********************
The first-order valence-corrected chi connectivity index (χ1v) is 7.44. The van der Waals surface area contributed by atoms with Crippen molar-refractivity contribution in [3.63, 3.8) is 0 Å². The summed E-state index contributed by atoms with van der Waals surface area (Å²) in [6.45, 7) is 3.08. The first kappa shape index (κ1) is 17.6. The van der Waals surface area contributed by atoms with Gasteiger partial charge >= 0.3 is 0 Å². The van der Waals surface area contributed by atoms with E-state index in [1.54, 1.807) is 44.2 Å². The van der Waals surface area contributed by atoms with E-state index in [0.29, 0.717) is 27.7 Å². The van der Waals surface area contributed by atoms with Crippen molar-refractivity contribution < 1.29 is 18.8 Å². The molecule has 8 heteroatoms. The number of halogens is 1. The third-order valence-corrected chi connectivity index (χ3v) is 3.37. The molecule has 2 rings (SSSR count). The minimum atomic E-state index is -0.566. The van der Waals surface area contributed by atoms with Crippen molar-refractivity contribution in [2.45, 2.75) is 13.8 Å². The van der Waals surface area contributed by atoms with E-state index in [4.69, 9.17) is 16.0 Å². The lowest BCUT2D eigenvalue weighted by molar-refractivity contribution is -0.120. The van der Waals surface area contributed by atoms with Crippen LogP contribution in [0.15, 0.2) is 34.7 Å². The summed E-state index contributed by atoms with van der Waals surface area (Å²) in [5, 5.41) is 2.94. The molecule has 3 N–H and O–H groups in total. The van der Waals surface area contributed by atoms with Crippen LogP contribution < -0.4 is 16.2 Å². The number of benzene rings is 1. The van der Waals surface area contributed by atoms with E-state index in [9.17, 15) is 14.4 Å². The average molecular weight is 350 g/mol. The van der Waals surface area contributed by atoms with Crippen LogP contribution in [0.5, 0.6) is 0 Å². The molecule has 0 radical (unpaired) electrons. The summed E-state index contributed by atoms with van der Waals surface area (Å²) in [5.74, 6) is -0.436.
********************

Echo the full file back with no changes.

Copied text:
The first-order valence-corrected chi connectivity index (χ1v) is 7.44. The van der Waals surface area contributed by atoms with Crippen molar-refractivity contribution in [3.63, 3.8) is 0 Å². The summed E-state index contributed by atoms with van der Waals surface area (Å²) in [6.45, 7) is 3.08. The first kappa shape index (κ1) is 17.6. The van der Waals surface area contributed by atoms with Gasteiger partial charge >= 0.3 is 0 Å². The van der Waals surface area contributed by atoms with E-state index in [1.54, 1.807) is 44.2 Å². The van der Waals surface area contributed by atoms with E-state index in [0.29, 0.717) is 27.7 Å². The van der Waals surface area contributed by atoms with Crippen molar-refractivity contribution < 1.29 is 18.8 Å². The molecule has 8 heteroatoms. The number of halogens is 1. The third-order valence-corrected chi connectivity index (χ3v) is 3.37. The molecule has 2 rings (SSSR count). The minimum atomic E-state index is -0.566. The van der Waals surface area contributed by atoms with Crippen molar-refractivity contribution in [2.45, 2.75) is 13.8 Å². The van der Waals surface area contributed by atoms with E-state index in [4.69, 9.17) is 16.0 Å². The lowest BCUT2D eigenvalue weighted by molar-refractivity contribution is -0.120. The van der Waals surface area contributed by atoms with Crippen LogP contribution in [0.15, 0.2) is 34.7 Å². The summed E-state index contributed by atoms with van der Waals surface area (Å²) in [5, 5.41) is 2.94. The molecule has 3 N–H and O–H groups in total. The van der Waals surface area contributed by atoms with Crippen LogP contribution < -0.4 is 16.2 Å². The number of benzene rings is 1. The van der Waals surface area contributed by atoms with E-state index in [9.17, 15) is 14.4 Å². The average molecular weight is 350 g/mol. The van der Waals surface area contributed by atoms with Crippen LogP contribution in [0.5, 0.6) is 0 Å². The molecule has 0 radical (unpaired) electrons. The summed E-state index contributed by atoms with van der Waals surface area (Å²) in [5.74, 6) is -0.436.